Areal Flood Watch issued February 23 at 9:34PM EST expiring February 25 at 7:00PM EST in effect for: Adams, Bedford, Blair, Cambria, Cameron, Centre, Clearfield, Clinton, Columbia, Cumberland, Dauphin, Elk, Franklin, Fulton, Huntingdon, Juniata, Lancaster, Lebanon, Lycoming, McKean, Mifflin, Montour, Northumberland, Perry, Potter, Schuylkill, Snyder, Somerset, Sullivan, Tioga, Union, Warren, York
Areal Flood Watch issued February 23 at 10:27AM EST expiring February 25 at 7:00PM EST in effect for: Adams, Columbia, Cumberland, Dauphin, Franklin, Juniata, Lancaster, Lebanon, Lycoming, Mifflin, Montour, Northumberland, Perry, Schuylkill, Snyder, Sullivan, Tioga, Union, York
It's National Women's Health Week -- a good time to remind the women in our lives to keep health a priority.
We're all aware of the dangers that breast cancer and heart disease brings. But women also need to know about thyroid disorders.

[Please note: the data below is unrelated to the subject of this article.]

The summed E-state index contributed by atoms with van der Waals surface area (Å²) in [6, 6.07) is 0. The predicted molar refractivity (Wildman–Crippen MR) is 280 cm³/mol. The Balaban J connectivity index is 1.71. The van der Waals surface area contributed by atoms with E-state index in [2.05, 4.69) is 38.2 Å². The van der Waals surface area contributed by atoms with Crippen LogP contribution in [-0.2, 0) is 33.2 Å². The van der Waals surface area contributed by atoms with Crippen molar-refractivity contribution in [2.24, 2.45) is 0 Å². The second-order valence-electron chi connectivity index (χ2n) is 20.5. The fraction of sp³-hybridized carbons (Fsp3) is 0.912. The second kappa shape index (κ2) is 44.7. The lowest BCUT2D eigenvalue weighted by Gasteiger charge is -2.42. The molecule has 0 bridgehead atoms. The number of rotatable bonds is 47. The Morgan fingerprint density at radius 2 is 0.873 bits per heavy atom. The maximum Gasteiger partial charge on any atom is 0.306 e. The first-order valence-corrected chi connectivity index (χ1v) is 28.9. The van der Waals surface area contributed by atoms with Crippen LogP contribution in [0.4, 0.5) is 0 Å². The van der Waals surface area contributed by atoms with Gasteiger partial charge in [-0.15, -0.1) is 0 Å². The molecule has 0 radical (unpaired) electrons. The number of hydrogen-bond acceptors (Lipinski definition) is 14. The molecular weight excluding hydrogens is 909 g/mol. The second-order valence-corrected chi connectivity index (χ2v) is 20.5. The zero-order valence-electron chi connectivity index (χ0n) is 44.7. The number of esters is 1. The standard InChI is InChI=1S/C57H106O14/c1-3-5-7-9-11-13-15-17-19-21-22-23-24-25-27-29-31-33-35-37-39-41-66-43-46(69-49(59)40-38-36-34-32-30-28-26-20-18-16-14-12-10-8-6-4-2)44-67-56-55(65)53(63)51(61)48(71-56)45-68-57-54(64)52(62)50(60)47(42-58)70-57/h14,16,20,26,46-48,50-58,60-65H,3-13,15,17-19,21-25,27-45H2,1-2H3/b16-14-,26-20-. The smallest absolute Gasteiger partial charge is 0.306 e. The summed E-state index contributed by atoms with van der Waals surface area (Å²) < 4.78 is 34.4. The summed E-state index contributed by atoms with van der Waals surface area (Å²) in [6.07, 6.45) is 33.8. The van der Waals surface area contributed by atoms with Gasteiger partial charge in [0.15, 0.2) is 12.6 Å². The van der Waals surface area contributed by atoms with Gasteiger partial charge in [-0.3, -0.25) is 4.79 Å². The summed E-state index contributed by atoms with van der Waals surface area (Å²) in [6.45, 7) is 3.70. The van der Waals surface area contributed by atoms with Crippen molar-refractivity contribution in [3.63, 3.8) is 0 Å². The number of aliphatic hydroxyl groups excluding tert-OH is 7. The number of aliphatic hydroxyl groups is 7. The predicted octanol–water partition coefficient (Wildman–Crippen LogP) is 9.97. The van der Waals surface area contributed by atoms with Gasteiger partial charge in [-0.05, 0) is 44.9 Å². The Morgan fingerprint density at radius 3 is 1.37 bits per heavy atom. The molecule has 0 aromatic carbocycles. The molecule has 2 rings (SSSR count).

The American Thyroid Association reports that about 20 million Americans have a form of thyroid disease. Women are eight times more likely than men to have thyroid problems. But that's not all -- one in eight women can expect to develop a thyroid problem.
So what's the big deal? The thyroid gland is essential to helping the body regulate its metabolism, blood pressure, body temperature and heart rate. If a pregnant woman has an untreated thyroid disorder, it could make her at a higher risk for miscarriage, preterm delivery and possible development problems in the child.
Ruth S. Horowitz, M.D., is the chief of the Division of Endocrinology and Metabolism of the Geckle Diabetes Center at GMBC. She talked with ABC 2 News to let women know the difference between hyperthyroidism and hypothyroidism and what the symptoms of both are.
People who show symptoms of nervousness, weight loss, fatigue or jittery feelings could have an overactive thyroid, or hyperthyroidism.
People who feel tired, cold, constipated or have weight gain could have an under active thyroid, or hypothyroidism.
If you have any of those symptoms, it's important to take a trip to the doctor for blood work. But don't worry -- thyroid disorders can be treated with medication.
Check out the video to see what Dr. Horowitz has to say about your thyroid health.